Paper presented to the 3rd Southern African Solar Energy Conference, South Africa, 11-13 May, 2015.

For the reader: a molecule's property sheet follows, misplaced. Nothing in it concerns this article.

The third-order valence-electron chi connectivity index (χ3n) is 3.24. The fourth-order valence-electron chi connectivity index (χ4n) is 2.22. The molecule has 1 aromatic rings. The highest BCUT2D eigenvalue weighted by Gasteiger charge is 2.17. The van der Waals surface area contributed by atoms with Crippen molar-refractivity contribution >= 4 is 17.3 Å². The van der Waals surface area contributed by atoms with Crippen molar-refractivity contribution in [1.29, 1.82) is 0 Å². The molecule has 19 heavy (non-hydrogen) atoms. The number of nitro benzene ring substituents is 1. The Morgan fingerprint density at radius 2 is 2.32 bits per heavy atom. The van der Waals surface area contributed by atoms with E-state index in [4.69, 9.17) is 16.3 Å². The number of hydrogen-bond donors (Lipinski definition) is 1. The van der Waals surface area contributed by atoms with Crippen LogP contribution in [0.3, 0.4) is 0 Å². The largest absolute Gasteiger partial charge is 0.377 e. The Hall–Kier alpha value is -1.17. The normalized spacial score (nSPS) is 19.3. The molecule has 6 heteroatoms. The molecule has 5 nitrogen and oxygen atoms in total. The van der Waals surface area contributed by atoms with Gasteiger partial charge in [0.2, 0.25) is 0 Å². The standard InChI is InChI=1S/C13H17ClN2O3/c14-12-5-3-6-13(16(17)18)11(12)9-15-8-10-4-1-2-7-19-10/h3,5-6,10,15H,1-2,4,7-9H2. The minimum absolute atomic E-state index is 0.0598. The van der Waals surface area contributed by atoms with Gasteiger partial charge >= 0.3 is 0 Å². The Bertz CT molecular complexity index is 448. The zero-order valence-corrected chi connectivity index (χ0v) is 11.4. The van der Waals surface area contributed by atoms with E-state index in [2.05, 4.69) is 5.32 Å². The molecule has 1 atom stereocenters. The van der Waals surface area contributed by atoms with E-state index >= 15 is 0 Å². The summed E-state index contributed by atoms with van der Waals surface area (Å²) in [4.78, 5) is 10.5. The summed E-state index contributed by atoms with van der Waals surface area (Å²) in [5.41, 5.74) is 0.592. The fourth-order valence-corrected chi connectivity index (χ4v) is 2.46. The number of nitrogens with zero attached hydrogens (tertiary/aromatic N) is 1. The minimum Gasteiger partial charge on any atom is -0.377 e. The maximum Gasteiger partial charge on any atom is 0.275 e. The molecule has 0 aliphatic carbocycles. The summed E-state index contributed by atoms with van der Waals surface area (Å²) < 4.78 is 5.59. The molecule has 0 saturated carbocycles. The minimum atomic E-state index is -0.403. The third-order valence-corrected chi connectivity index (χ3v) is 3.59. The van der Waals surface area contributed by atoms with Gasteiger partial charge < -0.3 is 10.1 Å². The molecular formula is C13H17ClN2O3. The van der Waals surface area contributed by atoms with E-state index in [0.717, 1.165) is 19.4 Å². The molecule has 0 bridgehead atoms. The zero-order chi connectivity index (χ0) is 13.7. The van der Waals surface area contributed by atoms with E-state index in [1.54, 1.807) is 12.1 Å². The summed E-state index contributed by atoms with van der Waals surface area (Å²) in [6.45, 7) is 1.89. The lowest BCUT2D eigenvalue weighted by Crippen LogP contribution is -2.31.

Heated air has many applications including space heating, cooking, absorption refrigeration, curing of industrial products and drying of foodstuffs. Typically air heated using solar irradiance is achieved in a collector which incorporates absorber plates enclosed with a transparent surface to retain heat in the collector. The temperature of air heated in such collectors is limited to some 80 °C. An experimental investigation was carried out in which ambient air was passed through three sequentially connected evacuated tubes, each fitted with parabolic concentrator with a reflectance of 97%. Tests were carried out on 1 September when the maximum elevation of the sun was 56.7° corresponding to a required tilt angle at solar noon of 33.3°. The rig was set at a tilt angle of 30° and an azimuth angle of -12°. The effects of the irradiance angle of incidence on the outlet temperature of the air from the three tubes were evident with the maximum temperatures occurring at solar noon when the outlet temperatures of the air from the first tube was 151.2°C, from the second 221.0 °C, and from the third 250.1 °C. The flow rate of air was 0.00223 kg/s. Using a reflector cross sectional area of 0.51m² per tube the efficiencies of the tubes at solar noon based on the normal component of irradiance into the parabolic reflectors were for the first second and third tubes 42%, 24%, and 12% respectively with an overall efficiency of 28%. The results indicated that heating air to elevated temperatures using concentrated solar power evacuated tubes is feasible but it will be necessary to redesign the system to reduce the excessive energy loss to the atmosphere. This energy loss was found to be directly proportional to the temperature difference between the mean temperature of the air in a tube and atmospheric temperature.